11 Funny and Interesting Terms In Science and Engineering You Might Not Have Heard

Science and engineering are two subjects packed with interesting terms that many might not know.
Christopher McFadden
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Many industries and disciplines of study have their own specific sets of terminology.

For those who don't work in the industry, many of these terms will go completely over their head, but many are actually very funny and/or interesting.

This list is far from exhaustive and is no particular order. Feel free to add your favorite lesser known interesting terms in the comments.

1. PICNIC or PIKNIK is hilarious

Discipline: Computer Science

Interesting terms PICNIC
Source: Morburre/Wikimedia Commons

PICNIK (problem in chair not in keyboard) or PICNIC (problem in chair not in computer) are commonly used IT jargon. They also happen to describe a common issue that many an IT professional will face daily.

As they will attest, the vast majority of IT problems are usually an issue with the user rather than a genuine technical problem. You are only really likely to hear this term if you work in the industry as an engineer or as technical support helpdesk staff.

There is also a plethora of acronym terms for the same issue, if less catchy, like PEBCAK. This stands for "problem exists between chair and keyboard".

2. Cummingtonite sounds naughty but it's a real term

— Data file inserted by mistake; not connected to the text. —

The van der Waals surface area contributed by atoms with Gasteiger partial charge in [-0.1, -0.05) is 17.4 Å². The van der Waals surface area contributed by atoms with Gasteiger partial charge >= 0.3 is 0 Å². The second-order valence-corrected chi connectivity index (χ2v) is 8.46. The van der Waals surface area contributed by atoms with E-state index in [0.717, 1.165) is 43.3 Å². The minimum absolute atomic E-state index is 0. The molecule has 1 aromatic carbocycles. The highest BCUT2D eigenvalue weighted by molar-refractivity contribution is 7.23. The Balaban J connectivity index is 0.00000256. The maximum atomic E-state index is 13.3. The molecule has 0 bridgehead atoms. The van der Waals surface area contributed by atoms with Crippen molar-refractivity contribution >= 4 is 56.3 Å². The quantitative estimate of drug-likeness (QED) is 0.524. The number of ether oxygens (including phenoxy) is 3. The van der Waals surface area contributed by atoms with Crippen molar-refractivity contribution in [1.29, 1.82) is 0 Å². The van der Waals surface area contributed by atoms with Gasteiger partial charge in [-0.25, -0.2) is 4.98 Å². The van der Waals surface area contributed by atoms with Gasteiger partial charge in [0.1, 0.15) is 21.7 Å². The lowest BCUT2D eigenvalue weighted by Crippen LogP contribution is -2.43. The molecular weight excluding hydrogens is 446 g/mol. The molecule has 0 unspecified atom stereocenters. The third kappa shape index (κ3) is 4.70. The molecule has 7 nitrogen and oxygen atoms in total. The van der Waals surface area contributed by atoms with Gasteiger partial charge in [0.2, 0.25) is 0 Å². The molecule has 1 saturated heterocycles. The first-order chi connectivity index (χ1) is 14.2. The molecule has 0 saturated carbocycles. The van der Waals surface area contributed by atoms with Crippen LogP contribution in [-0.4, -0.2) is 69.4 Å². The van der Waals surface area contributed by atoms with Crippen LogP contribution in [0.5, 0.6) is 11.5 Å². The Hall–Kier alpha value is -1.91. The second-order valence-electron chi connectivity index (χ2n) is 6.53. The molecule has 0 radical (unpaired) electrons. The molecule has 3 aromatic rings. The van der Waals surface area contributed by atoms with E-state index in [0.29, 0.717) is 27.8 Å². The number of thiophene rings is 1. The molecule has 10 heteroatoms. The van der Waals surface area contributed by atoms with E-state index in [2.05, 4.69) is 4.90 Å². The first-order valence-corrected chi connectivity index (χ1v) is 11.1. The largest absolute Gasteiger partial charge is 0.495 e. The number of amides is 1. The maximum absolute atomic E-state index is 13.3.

Discipline: Geological Sciences

Interesting terms Cummingtonite
Source: mindat

If you scour through a Geological dictionary you will come across some interesting and, at times, pseudo-risque terms. The mineral Cummingtonite is probably the most famous one, and it makes any geologist chuckle whenever they hear it.

But rather than being something "racy", this mineral is a lot less exciting in real life. Unless you have a passion for mineralogy and crystallography that is.

Cummingtonite is actually a magnesium-iron silicate hydroxide metamorphic amphibole that was first discovered in Cummington, Massachusetts in 1824. It is actually quite a beautiful mineral and worthy of inclusion in any self-respecting geological display.

3. Formication will make your skin crawl

Discipline: Medical Sciences

Interesting terms formication
Source: Pixnio

Formication is another interesting, if, creepy, scientific term. This is not for its resemblance to another 'naughty' word, but rather what it actually describes.

In medicine, the term formication describes the sensation of small insects crawling on, or under, your skin. It is actually a specific form of another term, paresthesias, that includes other tingling skin sensations.

These can include prickling, tingling sensations and "pins and needles". It is a well-documented sensation that has many possible causes and is derived from the Latin word for ant, Formica.

4. Snap, Crackle, and Pop is a term in physics

Discipline: Physics/Classical Mechanics